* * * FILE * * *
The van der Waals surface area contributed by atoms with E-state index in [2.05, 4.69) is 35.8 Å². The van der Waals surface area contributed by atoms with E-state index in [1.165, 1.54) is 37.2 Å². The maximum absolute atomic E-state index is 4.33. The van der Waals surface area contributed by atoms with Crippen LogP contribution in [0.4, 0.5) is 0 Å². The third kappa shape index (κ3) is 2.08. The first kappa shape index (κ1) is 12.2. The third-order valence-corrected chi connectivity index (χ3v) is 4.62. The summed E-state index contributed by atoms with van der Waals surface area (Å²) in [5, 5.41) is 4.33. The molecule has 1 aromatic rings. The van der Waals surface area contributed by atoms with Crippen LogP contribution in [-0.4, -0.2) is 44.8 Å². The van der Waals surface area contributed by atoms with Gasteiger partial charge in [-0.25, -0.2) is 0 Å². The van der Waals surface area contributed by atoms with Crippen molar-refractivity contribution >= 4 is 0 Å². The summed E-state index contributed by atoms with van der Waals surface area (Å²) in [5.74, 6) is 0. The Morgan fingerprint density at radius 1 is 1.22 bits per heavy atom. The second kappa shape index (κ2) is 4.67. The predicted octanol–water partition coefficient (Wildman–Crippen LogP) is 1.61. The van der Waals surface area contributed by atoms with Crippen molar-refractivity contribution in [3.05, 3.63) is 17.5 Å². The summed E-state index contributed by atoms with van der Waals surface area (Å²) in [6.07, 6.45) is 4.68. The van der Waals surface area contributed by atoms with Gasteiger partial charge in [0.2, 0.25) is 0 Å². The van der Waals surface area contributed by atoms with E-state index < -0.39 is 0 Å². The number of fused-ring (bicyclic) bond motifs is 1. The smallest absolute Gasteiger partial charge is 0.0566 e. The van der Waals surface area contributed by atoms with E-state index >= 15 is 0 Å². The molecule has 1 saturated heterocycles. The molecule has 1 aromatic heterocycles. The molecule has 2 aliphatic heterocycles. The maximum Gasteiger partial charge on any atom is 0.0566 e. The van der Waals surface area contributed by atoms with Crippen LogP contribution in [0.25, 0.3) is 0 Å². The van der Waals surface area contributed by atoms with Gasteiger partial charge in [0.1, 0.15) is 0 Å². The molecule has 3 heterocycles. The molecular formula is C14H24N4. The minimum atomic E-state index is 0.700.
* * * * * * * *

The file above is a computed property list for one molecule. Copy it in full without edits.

The van der Waals surface area contributed by atoms with E-state index in [2.05, 4.69) is 35.8 Å². The van der Waals surface area contributed by atoms with E-state index in [1.165, 1.54) is 37.2 Å². The maximum absolute atomic E-state index is 4.33. The van der Waals surface area contributed by atoms with Crippen LogP contribution in [0.4, 0.5) is 0 Å². The third kappa shape index (κ3) is 2.08. The first kappa shape index (κ1) is 12.2. The third-order valence-corrected chi connectivity index (χ3v) is 4.62. The summed E-state index contributed by atoms with van der Waals surface area (Å²) in [5, 5.41) is 4.33. The molecule has 1 aromatic rings. The van der Waals surface area contributed by atoms with Crippen LogP contribution in [-0.4, -0.2) is 44.8 Å². The van der Waals surface area contributed by atoms with Gasteiger partial charge in [-0.25, -0.2) is 0 Å². The van der Waals surface area contributed by atoms with Crippen molar-refractivity contribution >= 4 is 0 Å². The summed E-state index contributed by atoms with van der Waals surface area (Å²) in [5.74, 6) is 0. The Morgan fingerprint density at radius 1 is 1.22 bits per heavy atom. The second kappa shape index (κ2) is 4.67. The predicted octanol–water partition coefficient (Wildman–Crippen LogP) is 1.61. The van der Waals surface area contributed by atoms with Crippen molar-refractivity contribution in [3.05, 3.63) is 17.5 Å². The summed E-state index contributed by atoms with van der Waals surface area (Å²) in [6.07, 6.45) is 4.68. The van der Waals surface area contributed by atoms with Gasteiger partial charge in [0.2, 0.25) is 0 Å². The van der Waals surface area contributed by atoms with E-state index < -0.39 is 0 Å². The number of fused-ring (bicyclic) bond motifs is 1. The smallest absolute Gasteiger partial charge is 0.0566 e. The van der Waals surface area contributed by atoms with E-state index >= 15 is 0 Å². The molecule has 1 saturated heterocycles. The molecule has 1 aromatic heterocycles. The molecule has 2 aliphatic heterocycles. The maximum Gasteiger partial charge on any atom is 0.0566 e. The van der Waals surface area contributed by atoms with Crippen LogP contribution in [0.25, 0.3) is 0 Å². The van der Waals surface area contributed by atoms with Gasteiger partial charge in [0.1, 0.15) is 0 Å². The molecule has 3 heterocycles. The molecular formula is C14H24N4. The minimum atomic E-state index is 0.700.